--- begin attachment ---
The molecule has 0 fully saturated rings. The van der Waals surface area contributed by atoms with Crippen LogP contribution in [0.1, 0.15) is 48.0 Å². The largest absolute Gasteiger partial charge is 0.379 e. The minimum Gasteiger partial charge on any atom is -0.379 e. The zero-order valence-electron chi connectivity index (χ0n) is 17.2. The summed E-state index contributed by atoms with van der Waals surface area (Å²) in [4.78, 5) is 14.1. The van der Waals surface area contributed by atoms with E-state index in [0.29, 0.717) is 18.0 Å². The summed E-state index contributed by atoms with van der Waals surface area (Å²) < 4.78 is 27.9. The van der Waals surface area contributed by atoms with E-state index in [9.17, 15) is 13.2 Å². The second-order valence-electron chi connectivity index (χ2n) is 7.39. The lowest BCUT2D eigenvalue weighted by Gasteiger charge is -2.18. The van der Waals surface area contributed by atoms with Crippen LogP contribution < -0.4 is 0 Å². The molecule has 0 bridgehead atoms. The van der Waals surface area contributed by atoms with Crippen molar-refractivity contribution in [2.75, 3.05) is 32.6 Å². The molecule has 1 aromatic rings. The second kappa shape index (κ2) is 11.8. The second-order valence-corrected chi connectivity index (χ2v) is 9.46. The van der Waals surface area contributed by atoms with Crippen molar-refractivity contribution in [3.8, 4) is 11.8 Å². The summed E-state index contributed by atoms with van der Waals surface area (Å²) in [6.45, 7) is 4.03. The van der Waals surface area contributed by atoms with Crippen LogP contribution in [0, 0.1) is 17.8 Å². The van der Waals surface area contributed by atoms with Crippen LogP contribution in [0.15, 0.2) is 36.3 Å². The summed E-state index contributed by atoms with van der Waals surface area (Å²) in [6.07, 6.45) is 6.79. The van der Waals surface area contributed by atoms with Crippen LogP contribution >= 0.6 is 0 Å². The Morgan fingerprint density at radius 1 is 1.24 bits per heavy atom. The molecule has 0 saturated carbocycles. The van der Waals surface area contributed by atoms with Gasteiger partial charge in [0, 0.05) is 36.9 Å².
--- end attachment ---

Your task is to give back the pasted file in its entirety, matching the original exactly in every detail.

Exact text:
The molecule has 0 fully saturated rings. The van der Waals surface area contributed by atoms with Crippen LogP contribution in [0.1, 0.15) is 48.0 Å². The largest absolute Gasteiger partial charge is 0.379 e. The minimum Gasteiger partial charge on any atom is -0.379 e. The zero-order valence-electron chi connectivity index (χ0n) is 17.2. The summed E-state index contributed by atoms with van der Waals surface area (Å²) in [4.78, 5) is 14.1. The van der Waals surface area contributed by atoms with E-state index in [0.29, 0.717) is 18.0 Å². The summed E-state index contributed by atoms with van der Waals surface area (Å²) < 4.78 is 27.9. The van der Waals surface area contributed by atoms with E-state index in [9.17, 15) is 13.2 Å². The second-order valence-electron chi connectivity index (χ2n) is 7.39. The lowest BCUT2D eigenvalue weighted by Gasteiger charge is -2.18. The van der Waals surface area contributed by atoms with Crippen LogP contribution < -0.4 is 0 Å². The molecule has 0 bridgehead atoms. The van der Waals surface area contributed by atoms with Crippen molar-refractivity contribution in [2.75, 3.05) is 32.6 Å². The molecule has 1 aromatic rings. The second kappa shape index (κ2) is 11.8. The second-order valence-corrected chi connectivity index (χ2v) is 9.46. The van der Waals surface area contributed by atoms with Crippen molar-refractivity contribution in [3.8, 4) is 11.8 Å². The summed E-state index contributed by atoms with van der Waals surface area (Å²) in [6.45, 7) is 4.03. The van der Waals surface area contributed by atoms with Crippen LogP contribution in [0, 0.1) is 17.8 Å². The van der Waals surface area contributed by atoms with Crippen LogP contribution in [0.15, 0.2) is 36.3 Å². The summed E-state index contributed by atoms with van der Waals surface area (Å²) in [6.07, 6.45) is 6.79. The van der Waals surface area contributed by atoms with Crippen LogP contribution >= 0.6 is 0 Å². The Morgan fingerprint density at radius 1 is 1.24 bits per heavy atom. The molecule has 0 saturated carbocycles. The van der Waals surface area contributed by atoms with Gasteiger partial charge in [0, 0.05) is 36.9 Å².